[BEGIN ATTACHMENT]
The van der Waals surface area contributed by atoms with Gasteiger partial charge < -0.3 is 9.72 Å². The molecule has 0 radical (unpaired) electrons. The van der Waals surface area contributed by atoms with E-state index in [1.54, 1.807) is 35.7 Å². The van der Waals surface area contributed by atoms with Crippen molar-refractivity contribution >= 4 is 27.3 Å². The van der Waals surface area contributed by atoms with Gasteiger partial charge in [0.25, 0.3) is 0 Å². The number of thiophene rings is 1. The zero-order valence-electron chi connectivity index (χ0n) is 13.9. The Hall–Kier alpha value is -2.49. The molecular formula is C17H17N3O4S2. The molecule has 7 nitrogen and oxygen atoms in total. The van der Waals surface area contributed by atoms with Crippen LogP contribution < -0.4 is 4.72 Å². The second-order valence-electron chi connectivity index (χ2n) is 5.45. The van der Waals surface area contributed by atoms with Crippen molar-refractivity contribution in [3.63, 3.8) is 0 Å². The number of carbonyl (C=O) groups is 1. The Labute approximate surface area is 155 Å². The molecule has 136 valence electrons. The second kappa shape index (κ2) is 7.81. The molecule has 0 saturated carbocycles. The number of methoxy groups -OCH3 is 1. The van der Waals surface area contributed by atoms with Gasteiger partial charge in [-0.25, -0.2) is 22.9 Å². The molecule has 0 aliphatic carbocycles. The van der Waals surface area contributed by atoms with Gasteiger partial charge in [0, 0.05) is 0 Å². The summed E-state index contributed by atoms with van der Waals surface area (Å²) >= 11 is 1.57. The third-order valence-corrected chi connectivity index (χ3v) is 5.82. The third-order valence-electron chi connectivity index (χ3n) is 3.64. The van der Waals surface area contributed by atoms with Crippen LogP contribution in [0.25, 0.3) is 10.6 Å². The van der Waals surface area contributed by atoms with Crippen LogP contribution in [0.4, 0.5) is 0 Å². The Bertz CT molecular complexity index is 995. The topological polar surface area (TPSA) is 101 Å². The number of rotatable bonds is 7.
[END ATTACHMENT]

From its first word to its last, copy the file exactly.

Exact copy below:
The van der Waals surface area contributed by atoms with Gasteiger partial charge < -0.3 is 9.72 Å². The molecule has 0 radical (unpaired) electrons. The van der Waals surface area contributed by atoms with E-state index in [1.54, 1.807) is 35.7 Å². The van der Waals surface area contributed by atoms with Crippen molar-refractivity contribution >= 4 is 27.3 Å². The van der Waals surface area contributed by atoms with Gasteiger partial charge in [0.25, 0.3) is 0 Å². The number of thiophene rings is 1. The zero-order valence-electron chi connectivity index (χ0n) is 13.9. The Hall–Kier alpha value is -2.49. The molecular formula is C17H17N3O4S2. The molecule has 7 nitrogen and oxygen atoms in total. The van der Waals surface area contributed by atoms with Crippen LogP contribution < -0.4 is 4.72 Å². The second-order valence-electron chi connectivity index (χ2n) is 5.45. The van der Waals surface area contributed by atoms with Crippen molar-refractivity contribution in [3.63, 3.8) is 0 Å². The number of carbonyl (C=O) groups is 1. The Labute approximate surface area is 155 Å². The molecule has 136 valence electrons. The second kappa shape index (κ2) is 7.81. The molecule has 0 saturated carbocycles. The number of methoxy groups -OCH3 is 1. The van der Waals surface area contributed by atoms with Gasteiger partial charge in [-0.25, -0.2) is 22.9 Å². The molecule has 0 aliphatic carbocycles. The van der Waals surface area contributed by atoms with Gasteiger partial charge in [0, 0.05) is 0 Å². The summed E-state index contributed by atoms with van der Waals surface area (Å²) >= 11 is 1.57. The third-order valence-corrected chi connectivity index (χ3v) is 5.82. The third-order valence-electron chi connectivity index (χ3n) is 3.64. The van der Waals surface area contributed by atoms with Crippen LogP contribution in [0.25, 0.3) is 10.6 Å². The van der Waals surface area contributed by atoms with Crippen LogP contribution in [0.4, 0.5) is 0 Å². The Bertz CT molecular complexity index is 995. The topological polar surface area (TPSA) is 101 Å². The number of rotatable bonds is 7.